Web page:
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inTrigue

Improving the Rare Disease Diagnostic Journey with using AI. Using Volv's methodology inTrigue and Scailyte's single-cell data analysis platform ScaiVision

Improving the Rare Disease Diagnostic Journey with Advanced AI

The journey from first symptoms to diagnosis is a long one for most patients with rare diseases. According to a survey from EURODIS, 25 per cent of patients with among the most common rare diseases waited between 5 and 30 years for a diagnosis and 40 per cent were misdiagnosed during that time.

There are many reasons why diagnosis is so challenging. One is that most physicians have limited knowledge about rare or ultra-rare diseases. Another is that as many as 60% of rare diseases present with significant heterogeneity of symptoms, making it extremely difficult to diagnose patients early enough in their disease progression.

A third barrier to diagnosis can often be attributed to the complexity of the diagnostic test currently available. For some rare conditions, deep muscle biopsies are still used for diagnosis and for some rare heart conditions, stents are often the only commercial diagnostic tool available to accurately identify a condition.

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Determining patient prevalence with rare and ultra-rare diseases will help to build your gene therapy value story

Building Your Gene Therapy Value Story From Day One

Cell and gene therapies, also known as advanced therapy medicinal products (ATMPs), are potentially life changing. For patients with rare diseases, they extend the hope of a longer, healthier life and even of a cure. But these therapies are exceptionally expensive with up-front costs ranging from $500,000 to $2 million. Additionally, some incur heavy ongoing costs throughout the life of the patient.

For health technology assessment (HTA) organisations – which must balance clinical effectiveness, safety and efficacy with cost effectiveness, social outcomes and ethical considerations – the decision to support market access for ATMPs is a complex one. Budget constraints mean HTAs and insurers often must make tough decisions balancing the ATMP reimbursement with a reduction in spending elsewhere in the healthcare system. Consequently, therapies that are not viewed as compelling, face rejection. Moreover, the decision-making process can vary from region to region: vastly different decision criteria, for example, are adopted in the UK, the USA and China.

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Why can’t we find the 50% of people with rare diseases who remain undiagnosed?

Why can’t we find the 50% of people with rare diseases?

It might be said that picking out patterns to identify patients with rare diseases is a bit like distinguishing thousands of constellations of stars. Neither is within the scope of the human eye and both require extremely advanced technologies to even begin to decipher and separate patterns. Yet finding the 50 percent of undiagnosed patients with one of the approximately 7,000 rare diseases is a medical and clinical imperative.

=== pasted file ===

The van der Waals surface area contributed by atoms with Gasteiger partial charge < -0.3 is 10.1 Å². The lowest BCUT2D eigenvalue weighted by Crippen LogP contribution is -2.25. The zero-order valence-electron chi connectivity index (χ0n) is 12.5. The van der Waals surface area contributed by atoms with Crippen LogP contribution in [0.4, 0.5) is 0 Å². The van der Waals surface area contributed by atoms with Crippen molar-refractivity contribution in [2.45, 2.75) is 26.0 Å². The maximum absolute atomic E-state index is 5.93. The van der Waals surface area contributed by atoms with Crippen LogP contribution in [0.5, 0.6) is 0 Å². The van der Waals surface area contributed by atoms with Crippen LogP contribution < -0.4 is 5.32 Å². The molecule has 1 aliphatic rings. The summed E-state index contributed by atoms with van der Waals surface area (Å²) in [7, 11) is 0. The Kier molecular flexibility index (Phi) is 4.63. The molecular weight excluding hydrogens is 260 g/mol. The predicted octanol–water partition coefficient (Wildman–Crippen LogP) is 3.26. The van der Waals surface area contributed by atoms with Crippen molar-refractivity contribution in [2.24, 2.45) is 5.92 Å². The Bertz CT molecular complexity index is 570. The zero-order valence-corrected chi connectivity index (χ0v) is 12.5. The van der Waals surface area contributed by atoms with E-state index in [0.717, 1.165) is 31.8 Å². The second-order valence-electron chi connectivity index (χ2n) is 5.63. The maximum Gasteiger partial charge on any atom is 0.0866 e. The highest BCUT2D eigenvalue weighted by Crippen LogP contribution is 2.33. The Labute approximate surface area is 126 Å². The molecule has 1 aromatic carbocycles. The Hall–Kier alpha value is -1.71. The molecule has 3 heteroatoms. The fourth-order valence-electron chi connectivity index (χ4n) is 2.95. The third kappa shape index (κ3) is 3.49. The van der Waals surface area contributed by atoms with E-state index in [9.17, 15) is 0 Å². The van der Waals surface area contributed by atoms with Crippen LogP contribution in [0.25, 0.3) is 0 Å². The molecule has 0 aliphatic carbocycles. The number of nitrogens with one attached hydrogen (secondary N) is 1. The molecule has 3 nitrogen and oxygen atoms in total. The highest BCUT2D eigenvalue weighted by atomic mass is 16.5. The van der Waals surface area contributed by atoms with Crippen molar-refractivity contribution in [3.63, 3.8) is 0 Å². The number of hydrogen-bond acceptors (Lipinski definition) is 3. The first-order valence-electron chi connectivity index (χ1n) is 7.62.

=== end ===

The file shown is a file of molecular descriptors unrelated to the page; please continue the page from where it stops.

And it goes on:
Typically, the way clinicians diagnose patients is by taking what the broader healthcare industry knows about a disease – generally as described by key opinion leaders (KOL) – and correlating a patient’s symptoms to those definitions. The problem with this approach when it comes to rare and ultra-rare diseases is that it is subject to experiential bias. If the KOL has not observed a pattern of symptoms or the order in which those symptoms emerge differs significantly, the patient will likely remain undiagnosed.

There is so much we don’t know about rare disease, but what we do know is that there is enormous heterogeneity of symptoms – so much so that as many as 60% of rare diseases present with significant heterogeneity, according to genomics experts. Understanding this 60% variation in symptoms with rare diseases is undoubtedly the greatest challenge facing both healthcare professionals as well as the companies seeking to find and develop new treatment options. Even for those rare diseases where there are already treatments, the difficulty can be diagnosing patients early enough to limit the worst effects of the disease. For example, some symptoms may not be flagged as significant from a clinical perspective, despite the challenges they present to the patient on their journey to diagnosis, and by the time the patient’s symptoms escalate to correlate with recognised patterns, it’s often much later in the disease’s progression, on average, six years from the onset of symptoms.

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This case study derives from a pharmaceutical company that approached Volv to develop a prediction model to find patients suffering from a rare disease

Finding Patients for Rare Diseases: A Case Study

The Case Study Problem

This case study derives from an ongoing Volv engagement, which started in July 2017. A pharmaceutical company approached Volv Global to develop a prediction model to identify additional patients suffering from the rare disease treatable by its specialist medicine.

This pharmaceutical company faced four difficulties: the disease prevalence was one in a million of population; specialist clinicians were able to diagnose the disease with no more than 76% accuracy; only one in four patients were ever identified; and those that were identified, were done so generally after six years of misdiagnoses. To compound these four difficulties, the pharmaceutical company was unable to provide medical records for any already diagnosed patients.

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